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Our Mackie DL1608 Mixer has a frustrating flaw. And I have an inexpensive low-tech solution that works.
See that row of 16 gain knobs along the DL1608 back panel? They are super-low torque and easy to turn, which means that every time we transport the mixer between gigs and rehearsals, something gets bumped. More
In this article, Pete Biltoft at Vintage Vibe Guitars goes in-depth on the simple, often overlooked output jack.
Thanks again to Pete for the permission to post this here!
The topic for this tech tips newsletter is the all-important output jack.
While there are a few different styles of output jacks have been used in electric guitars and basses including cables with XLR connectors, ¼” stereo output jacks and 1/8” size mono and stereo jacks, for the purposes of this newsletter I plan to focus on the industry-standard ¼” mono output jack. I quite often use output jacks manufactured by Switchcraft and unless specified otherwise in this discussion I will be referring to the Switchcraft model output jack designed for strat, tele and Les Paul style instruments.
This simple and often overlooked component provides both a mechanical and an electrical interface to the guitar cable and is one of the most frequent causes of electrical issues in an electric guitar or bass.
My pedal board is flush with overdrives, but sorely lacking in distortion. I’ve never loved my RAT – it has scurried on and off my pedalboard over the years, never finding a permanent home there. I’ve really been needing a solid traditional distortion lately, to use with my band covering tunes by Green Day, Blink-182, Weezer, etc.
I love my Vox Ice-9 overdrive, so I decided to try out the Vox Satchurator. It’s apparently a boutiquey version of the classic Boss DS-1. When I received it, I immediately plugged in and lost myself in its glorious tones for an hour or so. It sounds really really good. Very different from my overdrives and fuzz. It has a big, saturated, overtone-rich distortion. Excellent for thick heavy leads, but also equally good for massive chunky rhythm. More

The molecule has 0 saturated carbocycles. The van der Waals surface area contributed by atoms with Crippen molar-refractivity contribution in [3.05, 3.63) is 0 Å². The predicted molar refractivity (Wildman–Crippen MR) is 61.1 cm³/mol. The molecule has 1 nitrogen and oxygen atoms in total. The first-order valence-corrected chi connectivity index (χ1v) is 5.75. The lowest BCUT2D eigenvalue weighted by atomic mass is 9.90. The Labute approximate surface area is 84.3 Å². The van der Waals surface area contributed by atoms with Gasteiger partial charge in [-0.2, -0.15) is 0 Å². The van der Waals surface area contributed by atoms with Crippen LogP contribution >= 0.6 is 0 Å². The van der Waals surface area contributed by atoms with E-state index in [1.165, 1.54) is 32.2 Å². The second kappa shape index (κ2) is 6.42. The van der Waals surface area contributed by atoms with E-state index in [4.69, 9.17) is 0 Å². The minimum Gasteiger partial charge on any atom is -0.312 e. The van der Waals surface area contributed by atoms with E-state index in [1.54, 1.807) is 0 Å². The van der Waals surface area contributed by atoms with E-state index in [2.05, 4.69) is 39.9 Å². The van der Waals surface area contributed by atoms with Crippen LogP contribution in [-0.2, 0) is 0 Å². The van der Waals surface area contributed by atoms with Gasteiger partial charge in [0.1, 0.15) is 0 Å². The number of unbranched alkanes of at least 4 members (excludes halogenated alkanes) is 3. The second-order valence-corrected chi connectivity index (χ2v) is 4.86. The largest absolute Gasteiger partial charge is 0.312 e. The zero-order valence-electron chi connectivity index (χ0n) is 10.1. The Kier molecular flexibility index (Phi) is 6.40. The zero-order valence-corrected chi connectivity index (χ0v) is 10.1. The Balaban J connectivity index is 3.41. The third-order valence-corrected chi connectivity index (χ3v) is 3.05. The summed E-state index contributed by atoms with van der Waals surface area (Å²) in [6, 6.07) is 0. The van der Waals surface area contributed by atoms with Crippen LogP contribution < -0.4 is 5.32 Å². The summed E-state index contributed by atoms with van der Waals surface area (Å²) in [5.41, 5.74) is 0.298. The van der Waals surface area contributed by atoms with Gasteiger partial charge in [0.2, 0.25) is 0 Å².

In this article, Pete Biltoft at Vintage Vibe Guitars describes the various causes of guitar feedback, both good and bad, and provides some suggestions for eliminating unwanted feedback.
Thanks again to Pete for the permission to post this here!
Feedback: when it is used in an appropriate, controlled manner it can be glorious; when it appears unwanted it is about the worst sound ever. In this Tech Tips newsletter both types of feedback will be discussed.
Let’s start with the undesirable out of control high pitched screech we want to eliminate, and then move on the good stuff.
Unwanted microphonic feedback in guitars with magnetic guitar pickups usually arises from one or more of the following sources listed below. With each of these sources I have added suggestions in italics for eliminating the associated feedback.
Vibration of the coil windings inside a magnetic pickup. Most modern pickups are potted in molten wax under vacuum to reduce the possibility of unwanted microphonic feedback.
In my series on building your own iDevice Guitar Interface, I demonstrated an interface which connects through the headphone/microphone jack. This is similar to the commercial products like IK Multimedia Amplitube iRig, Peavey AmpKit Link, Griffin GuitarConnect. And like all those, it works well, but it is not the most high-fidelity solution.